1

if i have constructors with parameters in my class, we need to provide a do-nothing constructor like :

1)

class A
{
  A(){};  //To satisfy the compiler
  //some constructors with parameter
};

just to satisfy the compiler.

Now if my class has a default parameter like :

2)

class A
{
//A(){} can't be used expilcilty or implicilty
A(int = 0);
};
A a;

There is going to be an ambiguity whether to call A::() or A::A(int = 0) so we cannnot provide any do-nothing constructor in the second case. So is it true that even the implicit constructor provided by the compiler gets suppresed in this case.

Please provide some clarification/thoughts.

4
  • 5
    Note that you don't need to specify a zero-arg constructor to "satisfy the compiler". May 10 '11 at 14:04
  • 1
    Programming was never about satisfying the compiler! May 10 '11 at 14:06
  • 1
    You don't have to have a default constructor to satisfy the compiler. You need to have one if you're going to do something that requires a default constructor, something like A a; or A b[10]; or A * c = new A[10];. There is no requirement that a class have a default constructor. May 10 '11 at 14:07
  • it seems the book I was reading minutes ago has errors, it had those words...to satisfy the compiler...Thanks for letting me know all this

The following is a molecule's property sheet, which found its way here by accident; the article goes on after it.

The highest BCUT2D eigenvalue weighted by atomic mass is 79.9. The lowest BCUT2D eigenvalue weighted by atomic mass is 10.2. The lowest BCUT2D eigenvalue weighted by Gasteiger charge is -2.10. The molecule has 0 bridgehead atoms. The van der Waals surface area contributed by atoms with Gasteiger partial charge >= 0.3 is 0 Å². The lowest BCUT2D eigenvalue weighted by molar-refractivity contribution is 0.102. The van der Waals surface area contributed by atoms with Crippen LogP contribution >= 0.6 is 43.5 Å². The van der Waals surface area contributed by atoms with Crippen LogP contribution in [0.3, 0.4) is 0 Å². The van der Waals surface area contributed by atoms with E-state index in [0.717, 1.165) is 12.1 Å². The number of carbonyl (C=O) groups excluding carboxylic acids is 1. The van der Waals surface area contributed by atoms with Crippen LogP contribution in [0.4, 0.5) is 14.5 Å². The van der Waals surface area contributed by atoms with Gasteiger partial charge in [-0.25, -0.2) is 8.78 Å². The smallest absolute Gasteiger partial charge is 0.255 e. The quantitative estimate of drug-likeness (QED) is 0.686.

– munish
    May 10 '11 at 14:14
6

A constructor with no parameters, or a constructor where all parameters have a default value, is the default construcor.

The compiler will not generate one if you have provided it.

You don't have to provide a default constructor if that doesn't make sense for your type. Of course that prohibits the use of your class in places where a default constructor is needed, but such use probably doesn't make sense either.

3

The compiler only generates a default ctor if you do not explicitly define one. So if you define a ctor, the compiler will not generate a ctor for the class.

1
  • 1
    And it doesn't matter how many parameters, default or not, your ctor has, the compiler will not generate one if you specify any (aside from the copy and move ctor).
    – Xeo
    May 10 '11 at 14:05
1

If you need to explicitly disable the use of a constructor, you can make it private to the class.

Note that the compiler shouldn't be whinging about you not providing a constructor. The minute you provide one - and only one - it should automatically stop providing the default constructor

Your Answer

By clicking “Post Your Answer”, you agree to our terms of service, privacy policy and cookie policy

Not the answer you're looking for? Browse other questions tagged or ask your own question.